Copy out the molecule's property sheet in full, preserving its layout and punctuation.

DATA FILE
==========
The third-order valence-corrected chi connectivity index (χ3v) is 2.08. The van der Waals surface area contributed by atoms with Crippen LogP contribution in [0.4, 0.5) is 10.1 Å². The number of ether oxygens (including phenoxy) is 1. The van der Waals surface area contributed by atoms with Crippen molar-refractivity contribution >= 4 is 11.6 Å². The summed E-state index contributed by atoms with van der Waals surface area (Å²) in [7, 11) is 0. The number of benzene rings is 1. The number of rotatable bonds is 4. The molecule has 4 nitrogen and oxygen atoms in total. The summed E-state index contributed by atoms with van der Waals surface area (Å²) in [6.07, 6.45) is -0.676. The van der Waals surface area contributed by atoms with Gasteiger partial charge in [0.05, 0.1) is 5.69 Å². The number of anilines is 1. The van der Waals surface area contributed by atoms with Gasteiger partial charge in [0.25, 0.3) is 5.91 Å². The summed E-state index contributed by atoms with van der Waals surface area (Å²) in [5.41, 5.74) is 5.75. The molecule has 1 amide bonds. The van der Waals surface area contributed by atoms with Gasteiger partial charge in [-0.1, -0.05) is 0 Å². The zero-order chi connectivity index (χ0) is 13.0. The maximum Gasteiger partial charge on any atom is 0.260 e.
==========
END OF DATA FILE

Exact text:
The third-order valence-corrected chi connectivity index (χ3v) is 2.08. The van der Waals surface area contributed by atoms with Crippen LogP contribution in [0.4, 0.5) is 10.1 Å². The number of ether oxygens (including phenoxy) is 1. The van der Waals surface area contributed by atoms with Crippen molar-refractivity contribution >= 4 is 11.6 Å². The summed E-state index contributed by atoms with van der Waals surface area (Å²) in [7, 11) is 0. The number of benzene rings is 1. The number of rotatable bonds is 4. The molecule has 4 nitrogen and oxygen atoms in total. The summed E-state index contributed by atoms with van der Waals surface area (Å²) in [6.07, 6.45) is -0.676. The van der Waals surface area contributed by atoms with Gasteiger partial charge in [0.05, 0.1) is 5.69 Å². The number of anilines is 1. The van der Waals surface area contributed by atoms with Gasteiger partial charge in [0.25, 0.3) is 5.91 Å². The summed E-state index contributed by atoms with van der Waals surface area (Å²) in [5.41, 5.74) is 5.75. The molecule has 1 amide bonds. The van der Waals surface area contributed by atoms with Gasteiger partial charge in [-0.1, -0.05) is 0 Å². The zero-order chi connectivity index (χ0) is 13.0. The maximum Gasteiger partial charge on any atom is 0.260 e.